One question that I am often asked in the context of my legal practice is whether one can acquire a right of way (servitude) on a neighbour’s property after 10 or 30 years of use. Let’s say you own a parcel of land that is one lot away from a lakeshore and that your family has been using a path through the waterfront lot to access the lake for as long as you can remember. Then one day, this parcel of land is sold and the new owner blocks your access. Could you invoke against that new owner the fact that, for example, this path has been used for more than 30 years so that it has effectively been acquired? The answer to this question might disappoint many. TheCivil Code of Quebec is unequivocal on this : A servitude may not be established without title. Use of the path, even for generations, is insufficient for this purpose. You would have just lost your right of way, unless you agree with your new neighbour on the creation of a servitude.
A servitude is a charge that is imposed on a piece of property in favour of another parcel of land. The obvious one is the right of way as described above, but other examples include the right to fish and hunt, the right to prevent blocking an opening (a view), the right to prevent cutting trees, the right to use a waterfront for recreational purposes.
In some cases, such as the right of way, the obligation imposed on a lot is in favour of another lot. For example, the right to pass through someone’s property will be transmitted to a subsequent owner as long as it has been properly drafted and it has been published at the Quebec registry office. In such cases, we are talking about the existence of a real servitude.
In the case of a personal servitude, the obligation imposed on a lot is in favour of a person and will only last as long as this person is alive. An example would be the right to hunt on a piece of property that a person would keep for her or himself when selling part of the land. This right, which would be enforceable against any new owner of the hunting domain, would cease to exist when the designated hunter dies. It could very well happen that a right of way is so ambiguous and poorly drafted that it would be interpreted as a personal servitude instead of a real one and would not be transmitted to future owners. That is why seeking the help of a real estate law professional is so important.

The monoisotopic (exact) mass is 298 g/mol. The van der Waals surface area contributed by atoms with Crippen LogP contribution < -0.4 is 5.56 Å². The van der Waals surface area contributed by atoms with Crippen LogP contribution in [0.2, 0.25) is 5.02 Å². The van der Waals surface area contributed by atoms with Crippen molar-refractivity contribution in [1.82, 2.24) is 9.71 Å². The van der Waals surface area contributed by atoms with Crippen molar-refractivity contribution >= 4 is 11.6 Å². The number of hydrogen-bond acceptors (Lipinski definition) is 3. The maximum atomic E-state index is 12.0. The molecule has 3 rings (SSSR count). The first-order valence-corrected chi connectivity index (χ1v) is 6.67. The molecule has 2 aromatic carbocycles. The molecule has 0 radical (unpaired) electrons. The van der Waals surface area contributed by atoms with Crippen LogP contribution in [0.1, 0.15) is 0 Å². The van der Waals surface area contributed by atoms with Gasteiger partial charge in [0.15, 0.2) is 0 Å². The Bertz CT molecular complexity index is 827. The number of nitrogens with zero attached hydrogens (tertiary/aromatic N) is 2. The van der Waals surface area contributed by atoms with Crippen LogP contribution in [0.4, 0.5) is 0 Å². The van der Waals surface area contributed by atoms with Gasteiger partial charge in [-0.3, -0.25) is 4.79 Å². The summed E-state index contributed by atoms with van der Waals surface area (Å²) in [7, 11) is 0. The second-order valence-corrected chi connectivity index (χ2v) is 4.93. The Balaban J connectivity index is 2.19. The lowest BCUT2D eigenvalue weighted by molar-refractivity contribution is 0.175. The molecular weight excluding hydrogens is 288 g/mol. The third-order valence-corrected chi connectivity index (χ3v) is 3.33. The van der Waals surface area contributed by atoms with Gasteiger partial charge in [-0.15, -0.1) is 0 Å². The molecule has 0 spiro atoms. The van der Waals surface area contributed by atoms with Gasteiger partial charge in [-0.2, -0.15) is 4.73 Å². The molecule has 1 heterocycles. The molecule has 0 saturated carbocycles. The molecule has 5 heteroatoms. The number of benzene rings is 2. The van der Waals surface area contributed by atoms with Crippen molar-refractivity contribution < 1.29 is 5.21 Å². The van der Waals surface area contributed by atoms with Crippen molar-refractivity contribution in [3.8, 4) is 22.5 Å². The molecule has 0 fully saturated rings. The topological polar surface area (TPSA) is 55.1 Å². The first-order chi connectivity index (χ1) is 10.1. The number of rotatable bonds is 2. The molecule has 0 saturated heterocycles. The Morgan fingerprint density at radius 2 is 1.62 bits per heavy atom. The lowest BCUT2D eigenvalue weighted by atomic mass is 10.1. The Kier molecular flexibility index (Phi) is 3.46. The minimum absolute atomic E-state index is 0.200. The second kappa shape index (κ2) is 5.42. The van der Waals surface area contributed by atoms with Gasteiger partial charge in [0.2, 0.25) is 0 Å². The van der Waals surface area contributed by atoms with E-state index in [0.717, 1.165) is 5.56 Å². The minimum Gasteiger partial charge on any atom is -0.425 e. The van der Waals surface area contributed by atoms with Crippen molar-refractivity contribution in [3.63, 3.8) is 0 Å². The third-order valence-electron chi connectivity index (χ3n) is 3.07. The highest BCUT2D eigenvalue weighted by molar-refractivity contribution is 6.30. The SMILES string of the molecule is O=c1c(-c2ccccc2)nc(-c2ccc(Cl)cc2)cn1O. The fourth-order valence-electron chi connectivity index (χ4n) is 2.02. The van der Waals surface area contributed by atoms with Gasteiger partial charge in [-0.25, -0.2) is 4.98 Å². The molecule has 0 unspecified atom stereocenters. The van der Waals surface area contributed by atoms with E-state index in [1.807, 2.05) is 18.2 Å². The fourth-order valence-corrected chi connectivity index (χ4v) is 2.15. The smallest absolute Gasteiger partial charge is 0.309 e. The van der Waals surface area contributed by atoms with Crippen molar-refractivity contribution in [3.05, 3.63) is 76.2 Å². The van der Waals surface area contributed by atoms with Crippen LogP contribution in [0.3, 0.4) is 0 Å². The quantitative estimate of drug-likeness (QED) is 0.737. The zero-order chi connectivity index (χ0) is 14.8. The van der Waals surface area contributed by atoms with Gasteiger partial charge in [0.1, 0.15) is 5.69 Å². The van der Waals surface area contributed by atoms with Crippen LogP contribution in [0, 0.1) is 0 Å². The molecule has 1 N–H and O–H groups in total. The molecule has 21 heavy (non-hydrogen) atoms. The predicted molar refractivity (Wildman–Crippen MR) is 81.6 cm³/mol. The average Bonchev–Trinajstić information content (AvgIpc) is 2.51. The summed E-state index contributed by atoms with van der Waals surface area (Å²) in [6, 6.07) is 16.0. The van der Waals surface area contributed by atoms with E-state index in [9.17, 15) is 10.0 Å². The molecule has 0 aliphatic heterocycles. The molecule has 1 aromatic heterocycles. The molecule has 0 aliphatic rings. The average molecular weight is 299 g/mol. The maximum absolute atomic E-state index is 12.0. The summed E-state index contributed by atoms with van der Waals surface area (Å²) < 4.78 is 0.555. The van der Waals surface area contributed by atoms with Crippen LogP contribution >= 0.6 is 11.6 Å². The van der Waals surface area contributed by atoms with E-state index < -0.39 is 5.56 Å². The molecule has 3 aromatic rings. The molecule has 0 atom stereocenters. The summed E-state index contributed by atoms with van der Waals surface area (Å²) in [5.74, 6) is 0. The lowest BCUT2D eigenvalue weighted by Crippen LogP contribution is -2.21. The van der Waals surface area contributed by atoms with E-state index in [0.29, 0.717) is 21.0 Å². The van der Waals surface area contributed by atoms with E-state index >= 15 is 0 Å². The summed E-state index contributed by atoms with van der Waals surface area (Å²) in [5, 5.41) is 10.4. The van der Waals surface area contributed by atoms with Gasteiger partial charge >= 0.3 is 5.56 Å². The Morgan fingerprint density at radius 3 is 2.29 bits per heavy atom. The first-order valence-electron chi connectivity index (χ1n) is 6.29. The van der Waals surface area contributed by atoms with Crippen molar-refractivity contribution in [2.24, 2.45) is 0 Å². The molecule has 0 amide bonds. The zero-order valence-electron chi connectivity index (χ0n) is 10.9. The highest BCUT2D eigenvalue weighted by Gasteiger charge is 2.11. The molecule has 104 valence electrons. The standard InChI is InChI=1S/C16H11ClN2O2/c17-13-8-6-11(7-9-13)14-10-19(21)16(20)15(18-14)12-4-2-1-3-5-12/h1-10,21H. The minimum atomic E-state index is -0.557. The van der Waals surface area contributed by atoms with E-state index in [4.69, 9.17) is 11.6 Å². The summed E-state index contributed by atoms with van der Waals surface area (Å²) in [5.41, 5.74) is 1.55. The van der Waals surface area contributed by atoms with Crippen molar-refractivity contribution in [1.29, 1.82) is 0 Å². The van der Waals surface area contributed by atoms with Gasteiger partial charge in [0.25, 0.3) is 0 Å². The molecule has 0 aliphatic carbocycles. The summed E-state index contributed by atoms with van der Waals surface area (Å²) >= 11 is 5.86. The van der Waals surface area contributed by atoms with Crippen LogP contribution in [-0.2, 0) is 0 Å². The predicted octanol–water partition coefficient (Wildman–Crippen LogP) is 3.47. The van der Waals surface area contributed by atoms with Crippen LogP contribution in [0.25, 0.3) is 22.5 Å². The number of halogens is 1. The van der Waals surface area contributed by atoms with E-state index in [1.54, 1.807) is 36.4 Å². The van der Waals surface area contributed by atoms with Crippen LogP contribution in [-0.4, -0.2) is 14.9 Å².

There are cases where a servitude must be created when the construction of a building does not comply with the law. For example, the Civil Code of Quebec specifies that no one can have direct views on her neighbour’s property unless the opening (or window) is more than 1.5 metres away from the dividing line. Such « illegal views » must be corrected through a servitude when the property is sold. A notary can help create a servitude of view in favour of the building with the problematic views against the neighbour’s land. Neighbours are usually inclined to collaborate, but problems sometimes arise.
Another example of the use of a servitude is to create a right of way for a property that is enclosed with inadequate or impassable access to the public road. When none of the owners of the surrounding lands are willing to offer a right of way, article 997 of the Civil Code of Quebec gives the owner of the enclosed property the right to claim such a right provided she pays compensation proportionate to any damage she might cause. The right of way must be claimed from the owner whose land affords the most natural way out.
If you are the beneficiary of a servitude, you should know that servitudes are treated by law as a « mal nécessaire » in the sense that the encroachment on the property must be minimal and cause as little trouble as possible to the owner of the servient land (the land on which the servitude is established). This means that the owner of that land can move the site of the servitude to a new site as long as it is not less convenient for the beneficiary of the servitude. Moreover, it is generally up to the beneficiary of the servitude to take the measures necessary for the exercise of his right, as long as any changes made would not aggravate the situation of the servient land. Remember that an unused servitude is lost after 10 years.
If you would like to discuss the creation or modification of a servitude, do not hesitate to contact me and I will be more than happy to help you find suitable solutions.
© Geneviève Parent, 2010